Lutheran Theological Southern Seminary

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Lutheran Theological Southern Seminary
Lutheran Theological Southern Seminary (logo).png
Established 1830
Type Seminary
President Rev. Dr. Marcus J. Miller
Academic staff 18
Postgraduates 168
Location Columbia, South Carolina
34°02′34″N 81°02′19″W / 34.0427°N 81.0386°W / 34.0427; -81.0386Coordinates: 34°02′34″N 81°02′19″W / 34.0427°N 81.0386°W / 34.0427; -81.0386
Campus 17-acre (6.88 ha)
Affiliations Evangelical Lutheran Church in America
Website http://www.ltss.edu/

Lutheran Theological Southern Seminary (LTSS), located in Columbia, South Carolina is a theological seminary of the Evangelical Lutheran Church in America (ELCA) offering first and second professional theological degrees. In 2012, it merged with Lenoir-Rhyne University, also affiliated with the ELCA. Although Lenoir-Rhyne is based in Hickory, North Carolina, LTSS will operate as a satellite campus in Columbia.[1][2]

History[edit]

Beam Hall at LTSS

LTSS was founded in 1830 to help serve the needs of educating pastors for Lutheran Churches in the South. Rev. John Bachman was the first to call for the formation of a seminary, and LTSS owes much of its existence to his impassioned call for a place to educate future pastors. Originally, the campus was located in Pomaria, South Carolina. The first class graduated in 1834 and consisted of one person, Fredrick F. Harris. Harris was not awarded a degree, but was later ordained and thus is considered to be the first “graduate” of the seminary. The first persons on whom a degree was conferred were William Berly, Elijah Hawkins, and P.A. Strobel, all of whom graduated in 1836.

In 1834, the school was relocated to Lexington, South Carolina where it remained from 1834-1856. A surviving building from that period is the Fox House.[1] The seminary maintained continuous enrollment until the time of the Civil War, when the entire student body, at this time consisting of exactly three students, left the school to join the Confederate Army. Only one, Jefferson A. Sligh, survived the conflict, and though he never returned to complete his degree, he was eventually ordained by the South Carolina Synod. The seminary was again closed in 1865 due to a lack of students, but was reopened the following year.

In 1868 the seminary was again relocated, this time to Walhalla, South Carolina. The move was temporary as in 1872 the seminary was moved once again to Salem, Virginia, where it would remain until 1884. LTSS was again moved in 1885, this time to Newberry, South Carolina, to the campus of Newberry College, a four year college sponsored by the South Carolina Synod. In 1903 LTSS was moved to Mt. Pleasant, SC, near Charleston, and was moved once more to Columbia, SC, in 1911 where it remains today. Its first building, Beam Hall, was built on the highest point in Columbia, Seminary Ridge.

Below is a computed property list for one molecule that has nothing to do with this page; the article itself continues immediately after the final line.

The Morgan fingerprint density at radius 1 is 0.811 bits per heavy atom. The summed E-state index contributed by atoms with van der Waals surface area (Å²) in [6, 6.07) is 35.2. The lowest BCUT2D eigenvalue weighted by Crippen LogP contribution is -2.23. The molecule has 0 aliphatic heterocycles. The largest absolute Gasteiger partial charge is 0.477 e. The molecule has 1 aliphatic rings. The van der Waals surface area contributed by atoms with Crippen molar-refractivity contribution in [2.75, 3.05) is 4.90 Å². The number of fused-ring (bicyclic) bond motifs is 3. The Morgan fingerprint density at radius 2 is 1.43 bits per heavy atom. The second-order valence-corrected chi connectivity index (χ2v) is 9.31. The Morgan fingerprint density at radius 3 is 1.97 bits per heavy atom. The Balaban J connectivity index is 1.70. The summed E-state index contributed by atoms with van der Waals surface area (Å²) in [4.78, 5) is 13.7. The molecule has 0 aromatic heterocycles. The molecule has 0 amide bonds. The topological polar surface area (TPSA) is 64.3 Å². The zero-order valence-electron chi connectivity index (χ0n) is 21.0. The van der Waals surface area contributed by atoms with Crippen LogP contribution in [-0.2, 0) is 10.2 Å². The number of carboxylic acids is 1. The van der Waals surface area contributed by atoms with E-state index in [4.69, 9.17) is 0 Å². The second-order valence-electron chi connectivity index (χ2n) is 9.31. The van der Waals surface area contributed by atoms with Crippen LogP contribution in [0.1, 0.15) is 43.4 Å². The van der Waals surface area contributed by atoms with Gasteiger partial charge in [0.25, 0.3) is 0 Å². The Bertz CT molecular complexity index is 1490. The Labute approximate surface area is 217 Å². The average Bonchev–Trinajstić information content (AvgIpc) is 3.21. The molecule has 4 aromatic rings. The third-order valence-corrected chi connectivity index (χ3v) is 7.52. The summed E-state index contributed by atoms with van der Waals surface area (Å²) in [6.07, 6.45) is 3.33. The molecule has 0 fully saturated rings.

In 2005, LTSS began celebrations for its 175th anniversary. Activities have been planned through graduation in 2006 and will include a number of worship services using Lutheran different prayer books that have been in service since the founding of the seminary.

Accreditation[edit]

The college was accredited by the Southern Association of Colleges and Schools (SACS) and the Association of Theological Schools in the United States and Canada. Following a two-year review period in which SACS temporarily placed the school on probation review for financial stability, Southern Seminary was removed from the probation in December 2007 and gained full accreditation through the end of the their current term in 2013. However, the seminary voluntarily withdrew from accreditation by the SACS, effective 31 December 2008. [3]

Student body[edit]

LTSS is a seminary of the Evangelical Lutheran Church in America and consists primarily of students who identify themselves as Lutherans. However, there are also significant populations of United Methodist and Episcopalian students (Rt. Rev. Neil Alexander, Episcopal Bishop of Atlanta, is actually a 1980 graduate of LTSS). In 2004, in cooperation with the Cooperative Baptist Fellowship, LTSS began a program designed specifically for Baptist students at the seminary. The student enrollment is roughly equal of men and women, and the average age for the junior class is typically around 35.

Academics[edit]

LTSS awards three degrees: the Master of Divinity (M.Div.), the Master of Arts in Religion (M.A.R.), and the Master of Sacred Theology (S.T.M.). In conjunction with the Lutheran Theological Seminary at Philadelphia, LTSS also offers students access to a Doctor of Ministry (D.Min.) degree. The vast majority of students at LTSS are enrolled in a program of study leading to the M.Div. degree as it is required by the ELCA for ordination as a pastor, though a sizable minority of students is also enrolled in the M.A.R. program since this degree is acceptable for rostering as an Associate in Ministry or a Diaconal Minister in the ELCA. Those students enrolled in the S.T.M. program are usually those who already have the M.Div. or M.A. and are seeking to enhance their existing ministerial credentials or prepare themselves for doctoral work in religion.

References[edit]

  1. ^ "Fox House, Lexington County (232 Fox St., Lexington)". National Register Properties in South Carolina. South Carolina Department of Archives and History. Retrieved June 2014. 

External links[edit]